7 Things You Need To Know From Frontline’s Investigation On Supplements & Safety



They look like drugs, they’re regulated by the Food and Drug Administration, but Frontline‘s new investigation found that supplements are very, very different.

Frontline, The New York Times, and the Canadian Broadcasting Corporation joined efforts to investigate the world of vitamins and supplements to take a closer look at how they’re marketed and regulated in a special called Supplements & Safety that aired Tuesday night. It raised some interesting, somewhat troubling questions about the $50-billion-plus business.

You can watch the entire episode here, but we’ve pulled out a few things we think you should be aware of before you reach for a health supplement.

1. “The FDA does not do any review of dietary supplements before they come onto the market, and I think that all consumers need to understand this,” FDA acting commissioner Stephen Ostroff, M.D., told Frontline.

2. Manufacturers of supplements do need to show that they are using good manufacturing processes, and the FDA does inspections for this, but because there is no formal registration system that is required, the FDA says they only do “inspections of the [manufacturers] we know about.”

3. Acting commissioner Ostroff says his agency sees a higher proportion of inspections that have “substantial problems” with supplements than in other categories they regulate. The acting commissioner told Frontline that this is “cause for concern” because “this isn’t about us and it isn’t about the companies, it’s about the consumers.”

4. Doctors contacted by Frontline were critical of the FDA’s system for reporting potential problems with supplements. Two doctors who attempted to report possible patient harm told Frontline that they had difficulty getting the FDA to take them seriously.

One described being disconnected from the FDA’s MedWatch hotline twice before finally getting someone on the phone. Though the doctor chose not to be interviewed on camera, Frontline says he described his interaction with the FDA this way: “[The FDA operator] was acting as if I was telling her that aliens put messages in my Cheerios.”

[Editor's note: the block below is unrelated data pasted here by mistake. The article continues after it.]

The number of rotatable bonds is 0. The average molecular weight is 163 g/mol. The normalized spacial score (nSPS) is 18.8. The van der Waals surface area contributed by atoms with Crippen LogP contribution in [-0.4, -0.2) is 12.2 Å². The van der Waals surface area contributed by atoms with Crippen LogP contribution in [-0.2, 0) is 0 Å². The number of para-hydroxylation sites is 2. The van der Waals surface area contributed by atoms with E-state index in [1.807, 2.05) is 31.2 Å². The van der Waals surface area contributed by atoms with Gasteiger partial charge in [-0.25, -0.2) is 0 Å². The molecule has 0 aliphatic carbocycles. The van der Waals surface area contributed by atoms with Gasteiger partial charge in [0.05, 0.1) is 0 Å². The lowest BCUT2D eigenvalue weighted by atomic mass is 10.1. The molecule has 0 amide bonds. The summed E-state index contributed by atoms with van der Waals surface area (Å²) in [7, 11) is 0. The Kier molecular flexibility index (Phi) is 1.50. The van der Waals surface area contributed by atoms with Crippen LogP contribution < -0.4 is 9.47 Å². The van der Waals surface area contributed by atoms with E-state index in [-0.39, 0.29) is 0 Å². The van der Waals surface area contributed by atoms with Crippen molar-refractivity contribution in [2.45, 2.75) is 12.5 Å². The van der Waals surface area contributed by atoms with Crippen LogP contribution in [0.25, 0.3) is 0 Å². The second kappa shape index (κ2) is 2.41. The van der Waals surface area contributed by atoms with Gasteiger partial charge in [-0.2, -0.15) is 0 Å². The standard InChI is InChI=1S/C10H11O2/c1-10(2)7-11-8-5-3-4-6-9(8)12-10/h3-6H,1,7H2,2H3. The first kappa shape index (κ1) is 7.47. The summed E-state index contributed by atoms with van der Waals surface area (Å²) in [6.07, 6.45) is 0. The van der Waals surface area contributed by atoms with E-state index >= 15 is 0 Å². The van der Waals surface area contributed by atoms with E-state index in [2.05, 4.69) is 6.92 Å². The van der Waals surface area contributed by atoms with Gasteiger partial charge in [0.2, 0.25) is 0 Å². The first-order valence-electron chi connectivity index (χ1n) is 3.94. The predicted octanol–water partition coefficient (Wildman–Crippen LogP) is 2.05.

Another doctor spoke on camera about her colleague’s attempts to report multiple cases of liver failure.

“They told one of our liver doctors that they thought she was a prankster,” said Dr. Linda Wong, transplant surgeon at the University of Hawaii.

Dr. Pieter Cohen of the department of medicine at Harvard Medical School told Frontline that there is “no effective system to detect harm from supplements.”

5. Industry representatives stressed the safety and effectiveness of supplements, but also acknowledged that there were issues.

“There may be some supply chain issues we need to be mindful of,” said Daniel Fabricant, Ph.D., a supplements industry spokesman and former FDA regulator. When speaking about his former position with the FDA he told Frontline the agency “threw the book” at manufacturers who didn’t adhere to standards.

6. Recently, several studies used DNA testing to try to see if supplements actually contained what was listed on the bottle. The results were alarming, with one study conducted by the New York Attorney General Eric T. Schneiderman’s office finding that 79% of supplements failed their DNA test. In response to these types of studies, Frontline says GNC and Nature’s Way have begun DNA testing ingredients as a way to verify the contents of the bottle.

7. Doctors from the well-respected Children’s Hospital of Philadelphia were concerned about the quality of supplements. When they tried to obtain independent verification what was in various supplements, they ran into problems. Most manufacturers didn’t even respond to their requests, Dr. Paul Offit told Frontline. Even when they did send test results, they were often not especially flattering.

“Often, [manufacturers] would send us certificates of analysis where whats on the label wasn’t even close to what was in the bottle,” Offit said.

In the end, only 35 supplements met the hospital’s quality standards, says Frontline.

For more information, you can also check out Frontline’s Five Questions To Ask When Considering Health Supplements.

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